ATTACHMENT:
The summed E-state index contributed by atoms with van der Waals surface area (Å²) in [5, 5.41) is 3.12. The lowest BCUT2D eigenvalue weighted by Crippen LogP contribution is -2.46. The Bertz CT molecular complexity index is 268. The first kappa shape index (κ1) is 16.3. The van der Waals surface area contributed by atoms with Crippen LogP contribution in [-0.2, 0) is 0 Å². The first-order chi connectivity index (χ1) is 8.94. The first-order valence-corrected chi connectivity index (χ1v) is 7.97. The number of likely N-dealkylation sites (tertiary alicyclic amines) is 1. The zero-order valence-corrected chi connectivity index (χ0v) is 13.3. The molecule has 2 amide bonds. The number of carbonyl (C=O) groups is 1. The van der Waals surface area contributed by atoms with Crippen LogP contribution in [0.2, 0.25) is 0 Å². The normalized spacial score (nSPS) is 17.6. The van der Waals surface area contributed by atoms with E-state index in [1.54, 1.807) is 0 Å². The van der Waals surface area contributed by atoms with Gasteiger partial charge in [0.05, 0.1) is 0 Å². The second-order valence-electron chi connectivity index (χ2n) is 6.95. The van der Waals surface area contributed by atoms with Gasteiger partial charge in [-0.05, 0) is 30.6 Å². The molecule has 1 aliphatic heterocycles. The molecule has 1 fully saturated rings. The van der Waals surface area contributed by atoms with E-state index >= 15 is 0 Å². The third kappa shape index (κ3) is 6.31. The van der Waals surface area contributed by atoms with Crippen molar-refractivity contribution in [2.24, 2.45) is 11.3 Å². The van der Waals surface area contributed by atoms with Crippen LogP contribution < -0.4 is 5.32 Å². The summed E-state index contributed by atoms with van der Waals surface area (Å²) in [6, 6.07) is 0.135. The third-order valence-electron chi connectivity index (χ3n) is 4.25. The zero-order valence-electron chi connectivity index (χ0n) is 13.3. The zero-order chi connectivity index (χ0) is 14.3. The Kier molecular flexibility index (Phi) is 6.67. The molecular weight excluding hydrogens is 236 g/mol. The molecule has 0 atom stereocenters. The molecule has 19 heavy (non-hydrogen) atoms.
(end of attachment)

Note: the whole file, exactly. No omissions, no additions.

The summed E-state index contributed by atoms with van der Waals surface area (Å²) in [5, 5.41) is 3.12. The lowest BCUT2D eigenvalue weighted by Crippen LogP contribution is -2.46. The Bertz CT molecular complexity index is 268. The first kappa shape index (κ1) is 16.3. The van der Waals surface area contributed by atoms with Crippen LogP contribution in [-0.2, 0) is 0 Å². The first-order chi connectivity index (χ1) is 8.94. The first-order valence-corrected chi connectivity index (χ1v) is 7.97. The number of likely N-dealkylation sites (tertiary alicyclic amines) is 1. The zero-order valence-corrected chi connectivity index (χ0v) is 13.3. The molecule has 2 amide bonds. The number of carbonyl (C=O) groups is 1. The van der Waals surface area contributed by atoms with Crippen LogP contribution in [0.2, 0.25) is 0 Å². The normalized spacial score (nSPS) is 17.6. The van der Waals surface area contributed by atoms with E-state index in [1.54, 1.807) is 0 Å². The van der Waals surface area contributed by atoms with Gasteiger partial charge in [0.05, 0.1) is 0 Å². The second-order valence-electron chi connectivity index (χ2n) is 6.95. The van der Waals surface area contributed by atoms with Gasteiger partial charge in [-0.05, 0) is 30.6 Å². The molecule has 1 aliphatic heterocycles. The molecule has 1 fully saturated rings. The van der Waals surface area contributed by atoms with E-state index >= 15 is 0 Å². The third kappa shape index (κ3) is 6.31. The van der Waals surface area contributed by atoms with Crippen molar-refractivity contribution in [2.24, 2.45) is 11.3 Å². The van der Waals surface area contributed by atoms with Crippen LogP contribution < -0.4 is 5.32 Å². The summed E-state index contributed by atoms with van der Waals surface area (Å²) in [6, 6.07) is 0.135. The third-order valence-electron chi connectivity index (χ3n) is 4.25. The zero-order valence-electron chi connectivity index (χ0n) is 13.3. The zero-order chi connectivity index (χ0) is 14.3. The Kier molecular flexibility index (Phi) is 6.67. The molecular weight excluding hydrogens is 236 g/mol. The molecule has 0 atom stereocenters. The molecule has 19 heavy (non-hydrogen) atoms.